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Jack Vance
Orion Millennium Books, 208 pages

Chris Moore
Jack Vance
John Holbrook Vance was born in 1916. Over a career spanning many decades, he has garnered many honours. They include the Edgar Award in 1960, the Hugo Award in 1963 and 1967, the Nebula Award in 1966, the Jupiter Award in 1975, the Achievement Award in 1984, the GilgamXs Award in 1988, the World Fantasy Award in 1990, and the Grand Master Award in 1997. He has used many pseudonyms including Alan Wade, Peter Held, John Holbrook and John van See. Jack Vance's original manuscripts for several of his books are kept at Boston University's main library in the manuscripts department.

ISFDB Bibliography
SF Site Review: Ports of Call
Jack Vance Tribute Site
Jack Vance Tribute Site

Past Feature Reviews
A review by Rich Horton

The UK imprint Millennium is reprinting a number of classic SF novels as SF Masterworks. This is an effort for which they deserve much praise. I have at hand number 19 of this series of reprints, a 1969 novel by Jack Vance, Emphyrio.

This is one of Vance's better novels, and in many ways a good introduction to this author. On display are many of the hallmarks of his mature style: his elegant writing, his wonderful depiction of local colour, his unusual social systems. Emphyrio lacks only the humour that is so often present in Vance: this is one of his more melancholy books. It's also better plotted than many of his novels, and it's a stand-alone.

The story concerns a young man in the city of Ambroy (on the planet Halma) named Ghyl Tarvoke. Ghyl is the son of Amiante Tarvoke, a rather unconventional inhabitant of Ambroy. Amiante is a master carver of wooden screens, one of the handmade products that Ambroy exports to the rest of the Galaxy, but he is rather solitary, and does not produce especially many screens, and does not participate in the religious rituals of Ambroy, which involve intricate leaping (saltation).

Ghyl's childhood is wonderfully presented. It's rather lonely, but happy, as Amiante's rearing of Ghyl bids fair to make him as unconventional as his father. Ghyl explores much of his city, which is ruled by a very few "Lords" or "Remedials," who control the utilities and services of the city, and provide a guaranteed minimum support lifestyle to the common people who co-operate, in exchange for control of the market for Ambroy's artwork. Various regulations are enforced, most notably an absolute rule against duplication of any kind, ostensibly to ensure the maintenance of Ambroy's reputation for completely original handmade art.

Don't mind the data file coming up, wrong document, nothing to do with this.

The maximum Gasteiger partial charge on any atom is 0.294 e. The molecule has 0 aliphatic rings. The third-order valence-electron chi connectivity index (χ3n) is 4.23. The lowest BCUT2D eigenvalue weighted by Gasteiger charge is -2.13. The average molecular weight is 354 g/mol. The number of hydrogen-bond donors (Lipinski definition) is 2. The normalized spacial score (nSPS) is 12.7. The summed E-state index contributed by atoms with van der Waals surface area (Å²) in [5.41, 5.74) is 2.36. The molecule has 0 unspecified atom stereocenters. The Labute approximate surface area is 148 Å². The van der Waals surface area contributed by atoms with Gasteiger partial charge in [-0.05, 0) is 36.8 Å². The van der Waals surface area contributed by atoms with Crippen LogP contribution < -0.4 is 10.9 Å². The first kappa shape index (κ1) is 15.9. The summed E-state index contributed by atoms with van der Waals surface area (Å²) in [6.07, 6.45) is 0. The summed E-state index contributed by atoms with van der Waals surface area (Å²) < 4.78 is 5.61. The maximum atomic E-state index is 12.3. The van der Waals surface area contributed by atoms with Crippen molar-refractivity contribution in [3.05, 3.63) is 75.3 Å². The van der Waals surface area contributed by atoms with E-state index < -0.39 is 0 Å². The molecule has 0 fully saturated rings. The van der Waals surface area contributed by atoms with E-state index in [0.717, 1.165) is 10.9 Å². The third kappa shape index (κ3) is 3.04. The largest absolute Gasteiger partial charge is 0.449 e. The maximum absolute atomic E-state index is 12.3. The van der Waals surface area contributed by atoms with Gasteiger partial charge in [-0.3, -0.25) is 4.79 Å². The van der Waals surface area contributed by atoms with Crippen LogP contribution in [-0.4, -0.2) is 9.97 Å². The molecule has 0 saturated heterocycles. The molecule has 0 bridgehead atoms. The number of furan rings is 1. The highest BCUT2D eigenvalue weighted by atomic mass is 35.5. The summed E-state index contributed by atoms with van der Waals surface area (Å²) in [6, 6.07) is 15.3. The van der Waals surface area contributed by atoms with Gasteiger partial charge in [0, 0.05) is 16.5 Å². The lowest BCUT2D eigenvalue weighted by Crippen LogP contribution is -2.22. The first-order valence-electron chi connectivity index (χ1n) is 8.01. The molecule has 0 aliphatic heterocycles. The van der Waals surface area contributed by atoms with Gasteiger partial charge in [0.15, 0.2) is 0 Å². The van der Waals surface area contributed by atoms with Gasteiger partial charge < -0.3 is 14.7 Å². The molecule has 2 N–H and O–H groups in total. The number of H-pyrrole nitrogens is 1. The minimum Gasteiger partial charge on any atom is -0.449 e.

Ghyl makes a few friends, some who end up "noncups," or people living outside the welfare system. He also learns eventually that his father's unconventionality extends to illegal duplication: his father has a collection of historical documents, which he duplicates. He also teaches Ghyl the writing systems used in these old documents. One old document is an unfinished version of the legend of Emphyrio, a hero of the past on the planet Aume who helped humans throw off the domination of aliens from the mood Sigil. As Ghyl grows older, he remains isolated from most of his fellows, an isolation only enhanced by his brief affair with a Lord's daughter, and further exacerbated by his father's eventual punishment and death for his duplicating.

Finally Ghyl is pushed to a desperate act, kidnapping a Lord's spaceship. This leads to a journey offworld, where he eventually learns much about the true story of Emphyrio and the true nature of his own planet, of the Lords who rule it and the mysterious puppet makers of the moon Damar. The resolution is satisfying if a bit odd, with a nice twist. However, although the plot of this novel is satisfactory, the real pleasures, as with all Vance, lie elsewhere.

This book features, for one thing, a very satisfying depiction of an odd, lonely but happy, childhood. For a second thing, there is the culture of Ambroy, which is perhaps not so odd as some of Vance's social structures, but still fascinating, with its welfare system, prohibition of duplication, mysterious Lords, and unusual and mordantly amusing punishments. Thirdly there is Vance's always elegant prose, with his glorious touch for names of people (Amiante Tarvoke), alien races (the Garrion), and places (Daillie); and his knack for coining words (noncups, skeel, Remedials). And finally, his plots, even when unsatisfactorily resolved, often seem to be following conventional paths before suddenly taking unusual but believable turns. Vance's main weakness, besides his occasional trouble with endings, is his cavalier approach towards scientific realism. In some moods this bothers me, but I think it's best with Vance simply to ignore this. So what if his spaceships seem but cars that can be driven at FTL? That's not the point with Vance.

I might make a minor quibble about the production values of this book. It appears to use the plates from the 1979 DAW edition, slightly enlarged, and complete with typos. This is not as attractive as it might be. But I'm only quibbling: if the money thereby saved makes this project feasible, I'm happy. Besides, there is a nice new cover painting.

Copyright © 2000 Rich Horton

Rich Horton is an eclectic reader in and out of the SF and fantasy genres. He's been reading SF since before the Golden Age (that is, since before he was 13). Born in Naperville, IL, he lives and works (as a Software Engineer for the proverbial Major Aerospace Company) in St. Louis area and is a regular contributor to Tangent. Stop by his website at

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